“This is the true joy in life, being used for a purpose recognized by yourself as a mighty one. Being a force of nature instead of a feverish, selfish little clod of ailments and grievances complaining that the world will not devote itself to making you happy. I am of the opinion that my life belongs to the whole community and as I live it is my privilege – my privilege to do for it whatever I can. I want to be thoroughly used up when I die, for the harder I work the more I love. I rejoice in life for its own sake. Life is no brief candle to me; it is a sort of splendid torch which I’ve got a hold of for the moment and I want to make it burn as brightly as possible before handing it on to future generations.” -George Bernard Shaw
This quote has triple meaning for us. First, it was one of Tom’s favorites and perfectly depicts how he felt about legacy. Second, we use this as part of The Abbey Theatre presentation. And last, for any leader reading this – live and work with a splendid torch!
Tom and I traded hundreds of books in our years of working together. The Alchemist was the first book he shared with me some sixteen years ago. I'm estimating he gave away nearly 1,000 copies of this international bestseller — to clients, boxers, and friends.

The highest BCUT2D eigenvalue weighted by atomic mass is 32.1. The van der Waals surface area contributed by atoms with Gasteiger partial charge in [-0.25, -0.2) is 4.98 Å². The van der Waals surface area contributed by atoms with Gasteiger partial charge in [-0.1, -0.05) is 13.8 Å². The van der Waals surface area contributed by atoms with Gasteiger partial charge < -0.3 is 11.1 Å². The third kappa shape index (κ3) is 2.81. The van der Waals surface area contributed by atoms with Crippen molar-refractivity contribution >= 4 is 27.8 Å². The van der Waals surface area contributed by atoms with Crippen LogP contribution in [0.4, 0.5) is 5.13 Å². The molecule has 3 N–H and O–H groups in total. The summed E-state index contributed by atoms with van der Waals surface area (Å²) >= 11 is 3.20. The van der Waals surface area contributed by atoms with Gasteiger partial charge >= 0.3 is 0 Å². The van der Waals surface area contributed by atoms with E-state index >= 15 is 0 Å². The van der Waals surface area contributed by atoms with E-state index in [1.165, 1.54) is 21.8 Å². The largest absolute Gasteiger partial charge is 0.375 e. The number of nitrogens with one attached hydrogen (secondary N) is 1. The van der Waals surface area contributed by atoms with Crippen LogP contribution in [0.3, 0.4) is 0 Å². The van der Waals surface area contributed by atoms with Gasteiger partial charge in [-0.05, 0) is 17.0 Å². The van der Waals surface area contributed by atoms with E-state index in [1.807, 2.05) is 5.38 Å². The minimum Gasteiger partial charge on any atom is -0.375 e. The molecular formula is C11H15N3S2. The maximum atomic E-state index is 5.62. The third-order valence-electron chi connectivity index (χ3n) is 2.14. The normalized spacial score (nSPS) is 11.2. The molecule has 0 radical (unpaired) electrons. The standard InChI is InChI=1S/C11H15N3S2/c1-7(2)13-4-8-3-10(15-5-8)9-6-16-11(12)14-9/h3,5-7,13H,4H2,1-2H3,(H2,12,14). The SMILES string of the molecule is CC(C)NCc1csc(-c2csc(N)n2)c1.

The Alchemist is an allegory for Tom's 'Life is a journey' message.
Life is a journey… to be lived, explored and appreciated. The story is about a shepherd that discovers his personal legend. His discovery, journey, and lessons speak to each reader in some way.
Through his journey, the shepherd is called to be more and give more – without fear of failure.
Paulo Coelho writes that when you can do this, “You can achieve anything in creation.” You become an alchemist and can do anything in accordance with your purpose.
Tom had the ability to achieve so many things – and to unlock this gift of achievement in others. He was an alchemist and he had the gift of unlocking the personal legends of others.
The 'wow' is really the book itself. I hope you will enjoy this short read. Life is a journey. Discover your personal legend. Unlock your full gifts for others. Learn to be an alchemist.
“Alchemists show us that, when we strive to become better than we are, everything around us becomes better too.”
You can purchase the book. It would also be my privilege to mail you a copy as a way to continue Tom's legacy of helping others discover their personal legend. Submit a personal request here.
Tom Suddes passed away peacefully on Monday, September 26, 2016.
On behalf of our team and his family, I want to thank so many of you who have shared support and prayers as Tom battled ALS these past two years. He read and enjoyed every card, napkin, and letter that he received.